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The effects of including hamstring injury prevention strategies during pre season for footballers.

Updated: Apr 22, 2021

An injury is an incident that occurs during a scheduled game, competition or practice causing an athlete to miss the next game, competition or training practice. One of the most common injuries in sport is the hamstring injury. This is observed in sports that involve sprinting or jumping. One of the main issues with this injury is the reoccurrence of injury. Hamstring injuries are frustrating for athletes, but also for coaches and medical staff, as its a persistent, slow healing injury with a high re-injury rate. (2) 12-16% of all injuries in English football are hamstring injuries, with a reoccurrence rate of 12-31%. Each club has an average of 5-6 hamstring injuries each season, resulting in 90 days and 15.2 matches missed by each club each season. (3,4).

There are various types of hamstring injuries, the most common ones are strains but contusions can also occur and are usually a result of contact in sports. (5,6) Muscle strains or contusions can be divided into three grades: mild, moderate and severe. Mild injuries are the result of a few torn muscle fibres, minor swelling and minimal or no loss of strength or restriction of movement. A moderate injury involves more damage and loss of strength. Severe injuries extend across the whole cross sectional area of the muscle resulting in total lack of muscle function. (1, 6)

So how can we prevent hamstring injuries? Firstly we need to understand how they happen. The hamstring is a bi-articular muscle that works by flexing the knee and extending the hip. In sports, most hamstring injuries occur whilst running, sprinting or jumping. Studies show that the majority of hamstring injuries occur in the later phase of the leg swing, as the hamstring acts to decelerate the movement of the knee extension. In this stage, the muscle is under tension whilst lengthening. The hamstring changes from an eccentric function in the late swing applied to decelerate the knee extension to a concentric function by becoming an active extensor of the knee joint. (3, 5, 7). Most injuries occur during this stage as the hamstring undergoes a rapid change from eccentric to concentric function. (8)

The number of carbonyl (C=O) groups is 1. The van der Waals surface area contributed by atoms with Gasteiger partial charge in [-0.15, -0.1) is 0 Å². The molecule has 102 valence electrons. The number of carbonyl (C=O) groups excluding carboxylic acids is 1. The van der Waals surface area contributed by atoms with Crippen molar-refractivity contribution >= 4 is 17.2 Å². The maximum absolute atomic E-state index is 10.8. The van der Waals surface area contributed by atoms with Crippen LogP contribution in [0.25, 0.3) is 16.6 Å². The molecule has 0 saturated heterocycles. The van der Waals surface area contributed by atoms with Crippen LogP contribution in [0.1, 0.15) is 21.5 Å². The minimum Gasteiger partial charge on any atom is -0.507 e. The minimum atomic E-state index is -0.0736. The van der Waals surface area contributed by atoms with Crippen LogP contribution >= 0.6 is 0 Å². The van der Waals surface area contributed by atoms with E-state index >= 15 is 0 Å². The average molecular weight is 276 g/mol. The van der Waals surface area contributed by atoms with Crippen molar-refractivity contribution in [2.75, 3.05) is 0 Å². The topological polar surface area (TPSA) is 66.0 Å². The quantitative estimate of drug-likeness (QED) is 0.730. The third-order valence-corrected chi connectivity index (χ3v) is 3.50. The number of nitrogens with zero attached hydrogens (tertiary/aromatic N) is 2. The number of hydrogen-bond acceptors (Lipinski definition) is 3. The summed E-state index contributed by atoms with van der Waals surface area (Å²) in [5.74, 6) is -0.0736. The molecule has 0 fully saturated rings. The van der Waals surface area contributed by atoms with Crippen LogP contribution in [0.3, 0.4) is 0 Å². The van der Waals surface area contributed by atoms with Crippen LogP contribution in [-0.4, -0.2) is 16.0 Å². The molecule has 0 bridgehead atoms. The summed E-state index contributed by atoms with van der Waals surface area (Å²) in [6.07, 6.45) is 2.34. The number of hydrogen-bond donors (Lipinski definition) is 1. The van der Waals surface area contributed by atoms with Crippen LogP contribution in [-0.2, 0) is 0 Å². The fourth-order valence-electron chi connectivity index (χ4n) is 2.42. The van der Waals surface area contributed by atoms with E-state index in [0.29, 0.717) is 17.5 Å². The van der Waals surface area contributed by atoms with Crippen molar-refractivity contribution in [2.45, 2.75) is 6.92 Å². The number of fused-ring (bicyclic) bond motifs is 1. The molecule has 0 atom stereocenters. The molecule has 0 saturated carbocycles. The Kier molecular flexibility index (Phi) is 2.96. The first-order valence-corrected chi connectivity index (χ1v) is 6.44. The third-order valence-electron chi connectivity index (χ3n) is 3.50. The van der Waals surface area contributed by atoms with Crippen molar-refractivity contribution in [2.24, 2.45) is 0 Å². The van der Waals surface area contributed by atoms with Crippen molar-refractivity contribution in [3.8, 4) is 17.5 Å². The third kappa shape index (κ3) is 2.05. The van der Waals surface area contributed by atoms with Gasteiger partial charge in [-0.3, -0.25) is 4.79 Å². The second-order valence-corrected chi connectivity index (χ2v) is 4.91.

There are various modifiable factors that can affect the occurrence of hamstring injuries in footballers. Some of the most common factors include insufficient warm up, hamstring tightness or previous injury, muscle fatigue and / or an imbalance of muscular strength with a low hamstring to quadriceps ratio (H:Q). (9) Returning back to sport prior to full recovery can increase the risk of a recurrent or more severe injury. (7) It is unclear whether flexibility is a cause or consequence of hamstring injuries. A study by Witvrow et al (10) showed that footballers who sustained a hamstring injury had significantly less flexibility in their hamstring muscles following the injury. It also showed that they had less flexibility prior to their injury when compared to the uninjured group.

Hamstring rehab can be a lengthy process, with treatment time frames from a few weeks for minor injuries to 6 months for the return to sport post severe injuries. Various methods of treatment can be used, but the primary objective of a a rehabilitation program is to restore function of movement in the shortest possible time. Treatment is classed into different phases, which the athlete would need to undergo prior to returning to sport. The first phase of rehab is to reduce swelling and inflammation and minimise pain. During the second phase the athlete then follows a concentric strength rehabilitation program to prevent muscle atrophy and promote healing. In the third phase, eccentric movements and stretching is introduced to maintain flexibility and prevent a rehabilitation induced re-injury. Once these stages are complete, the athlete can then start the return to training process and followed by the return to sport once fully recovered. This correct timing for return to sport is important to avoid re-injury. This is normally based on normalised strength and flexibility tests and the ability to carry out sport specific movements and actions pain free. Returning to sport prior to full rehabilitation is more likely to induce re-injury. (5-7)